As Durham, N.C. narrows its list of finalists for city manager, each of the candidates is being pressed to explain why they were ousted from their previous cities, according to today’s story in The News and Observer. During a Monday night forum designed to let community members there meet the three finalists for city manager, reporters pressed former Wichita city manager George Kolb to respond to criticisms about his communication with council members, confrontations with Sunflower Community Action and why he was forced to resign in January. (Kolb has since been working as a guest lecturer at Wichita State University.)
Kolb, no stranger to these questions, defended himself as he has in the past. He said he keeps council members informed, handled Sunflower appropriately and resigned because of “philosophical differences.” But he also used his community interview to boast the progress he felt he facilitated in Wichita.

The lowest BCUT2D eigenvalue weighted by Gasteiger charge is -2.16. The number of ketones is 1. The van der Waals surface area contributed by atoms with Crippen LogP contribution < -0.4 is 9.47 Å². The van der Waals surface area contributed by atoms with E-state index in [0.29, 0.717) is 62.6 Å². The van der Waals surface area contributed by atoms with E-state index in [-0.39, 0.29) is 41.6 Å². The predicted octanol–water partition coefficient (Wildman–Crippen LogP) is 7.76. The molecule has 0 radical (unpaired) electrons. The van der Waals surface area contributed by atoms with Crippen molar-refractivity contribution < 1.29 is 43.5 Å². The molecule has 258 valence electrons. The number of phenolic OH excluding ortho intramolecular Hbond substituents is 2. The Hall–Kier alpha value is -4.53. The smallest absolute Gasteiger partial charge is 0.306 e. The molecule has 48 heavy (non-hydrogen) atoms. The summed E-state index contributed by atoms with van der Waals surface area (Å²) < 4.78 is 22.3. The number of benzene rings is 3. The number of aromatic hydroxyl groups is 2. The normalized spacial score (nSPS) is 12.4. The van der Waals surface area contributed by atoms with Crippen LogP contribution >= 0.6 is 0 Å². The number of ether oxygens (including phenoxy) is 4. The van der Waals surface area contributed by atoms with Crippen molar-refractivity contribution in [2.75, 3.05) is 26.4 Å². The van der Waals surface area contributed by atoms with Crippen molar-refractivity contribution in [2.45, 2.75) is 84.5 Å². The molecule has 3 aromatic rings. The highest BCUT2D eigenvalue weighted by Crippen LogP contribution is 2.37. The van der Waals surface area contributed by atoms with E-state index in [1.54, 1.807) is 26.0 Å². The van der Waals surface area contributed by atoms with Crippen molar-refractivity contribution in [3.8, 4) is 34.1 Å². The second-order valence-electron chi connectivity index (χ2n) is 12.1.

Prompted by community member questions, Kolb said minority contractors obtained about 10 percent more city business under his watch, which appears to be true — or close to it — based on the most recent city-generated reports. He also highlighted the city’s partnership with private philanthropists to build the Boys and Girls Club on 21st Street. (Kolb said it’s a model for the nation, but he didn’t mention that President Bush liked the idea so much he came out to see it.) And he said if he gets the job in Durham, he will hold himself and city staff accountable. “People ought to be held accountable for what they say they’re going to do,” he told the crowd.
Kolb, who said he felt has been mis-characterized in past Eagle articles, also seemed to acknowledge that being city manager is a job done under intense pressure, and that it’s not always pretty. “Sometimes these things can be boring,” he said of the community forum. “We’re not professional actors. We’re not professors who stand before a class, although some of them can be boring too.”